I asked my granddaughter, Abby, about a plant on the stairway leading to their deck.  5th grader Abby is a gardener at heart, so she led me to some other potted plants on the steps.  She was dismayed because the marigolds and petunias weren’t looking too good.  I told her that they were annuals and summer is ending so they have run their course.  But come next spring they may reappear, especially the petunias.

On September 14, the church celebrates Holy Cross Day.  It commemorates the dedication of a church built by Emperor Constantine in the early 4th century at the site at which it was said, the  true cross of Christ was found.

Holy Cross Day reinvigorates our faith in Christ’s victory over sin and death.  The time until Advent looks forward to Christ’s victorious return and our resurrection.  From All Saints Day, the Sunday lessons lead us to look at the ends times, culminating with Christ the King Sunday.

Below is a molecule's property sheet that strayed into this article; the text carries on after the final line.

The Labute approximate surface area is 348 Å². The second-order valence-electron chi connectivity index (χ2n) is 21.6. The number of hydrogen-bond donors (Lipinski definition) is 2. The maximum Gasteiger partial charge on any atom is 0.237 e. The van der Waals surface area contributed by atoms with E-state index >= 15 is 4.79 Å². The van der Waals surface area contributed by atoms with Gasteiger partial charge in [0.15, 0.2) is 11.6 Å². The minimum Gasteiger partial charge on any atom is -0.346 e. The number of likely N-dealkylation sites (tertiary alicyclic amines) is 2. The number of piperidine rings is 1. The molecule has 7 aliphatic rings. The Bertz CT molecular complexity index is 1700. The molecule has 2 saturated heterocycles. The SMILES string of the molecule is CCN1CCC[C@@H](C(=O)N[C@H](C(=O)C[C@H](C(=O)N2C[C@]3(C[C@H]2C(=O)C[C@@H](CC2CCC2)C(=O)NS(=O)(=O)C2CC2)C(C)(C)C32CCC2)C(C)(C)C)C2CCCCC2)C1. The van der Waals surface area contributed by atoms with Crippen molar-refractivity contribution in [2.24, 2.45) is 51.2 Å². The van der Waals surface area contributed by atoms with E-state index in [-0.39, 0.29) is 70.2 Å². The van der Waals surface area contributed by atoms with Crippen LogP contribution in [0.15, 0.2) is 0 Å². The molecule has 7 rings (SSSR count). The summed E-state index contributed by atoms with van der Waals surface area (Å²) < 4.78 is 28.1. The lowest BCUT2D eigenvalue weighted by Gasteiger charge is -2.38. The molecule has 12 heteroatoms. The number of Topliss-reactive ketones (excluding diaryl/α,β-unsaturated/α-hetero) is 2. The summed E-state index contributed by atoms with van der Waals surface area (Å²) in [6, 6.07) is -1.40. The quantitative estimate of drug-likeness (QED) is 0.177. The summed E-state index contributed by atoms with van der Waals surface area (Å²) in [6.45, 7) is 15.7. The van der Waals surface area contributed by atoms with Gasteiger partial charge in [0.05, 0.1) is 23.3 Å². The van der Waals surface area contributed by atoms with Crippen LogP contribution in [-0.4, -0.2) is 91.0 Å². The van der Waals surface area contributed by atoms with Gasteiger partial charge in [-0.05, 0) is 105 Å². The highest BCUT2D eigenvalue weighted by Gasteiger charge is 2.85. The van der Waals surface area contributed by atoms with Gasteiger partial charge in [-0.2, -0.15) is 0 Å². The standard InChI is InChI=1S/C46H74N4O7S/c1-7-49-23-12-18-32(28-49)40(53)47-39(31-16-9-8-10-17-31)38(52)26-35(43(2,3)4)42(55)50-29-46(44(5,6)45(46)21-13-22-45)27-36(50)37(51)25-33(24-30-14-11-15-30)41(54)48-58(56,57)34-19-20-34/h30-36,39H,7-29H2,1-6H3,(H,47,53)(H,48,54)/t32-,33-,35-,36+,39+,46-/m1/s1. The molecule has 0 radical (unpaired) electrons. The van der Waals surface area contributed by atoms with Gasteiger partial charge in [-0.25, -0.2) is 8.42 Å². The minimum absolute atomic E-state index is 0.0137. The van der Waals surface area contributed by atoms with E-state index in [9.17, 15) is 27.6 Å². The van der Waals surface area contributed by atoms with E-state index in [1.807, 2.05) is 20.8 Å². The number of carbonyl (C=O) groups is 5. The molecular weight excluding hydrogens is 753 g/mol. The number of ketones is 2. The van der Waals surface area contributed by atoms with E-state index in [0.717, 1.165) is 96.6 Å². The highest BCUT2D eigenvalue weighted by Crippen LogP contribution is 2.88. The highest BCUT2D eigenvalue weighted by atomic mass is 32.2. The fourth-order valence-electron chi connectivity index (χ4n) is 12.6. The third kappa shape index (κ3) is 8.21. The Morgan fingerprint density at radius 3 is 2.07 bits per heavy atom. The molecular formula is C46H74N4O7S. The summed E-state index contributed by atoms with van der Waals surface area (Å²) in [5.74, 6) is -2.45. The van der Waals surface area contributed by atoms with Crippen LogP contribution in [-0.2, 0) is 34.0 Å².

Our gardens are coming to the end of their season.  One day frost will leave my tomato plants and elephant ears limp and lifeless.  Yet some tomato seeds sprout next spring.   I will dig my elephant ears roots and replant them when the sun is warm again.  Geese will soon be honking high in the sky winging their V shapes south.

In Christ we have our own V, victory over the grave.  One day we will sprout forth when the Son returns.  Fall is not only a time of dying, but a looking forward in faith to resurrection and new life.  Then Abby and I go will back to the garden and try to create a little of paradise in anticipation of the final Paradise.

The Psalmist, Amos and Mary

The following reading is largely drawn from Psalm 113, Amos 8:4-7 And Luke 1

Psalm 113, Amos 8:4-7 are two of the readings for this coming Sunday.

Psalm:

Praise the Lord!  Praise, O servants of the Lord, praise the name of the Lord.

Mary:

My soul magnifies the Lord.

Amos:

Hear this, you who say, “When will the new moon be over, that we may sell grain? And the Sabbath, that we may offer wheat for sale?”

Psalm: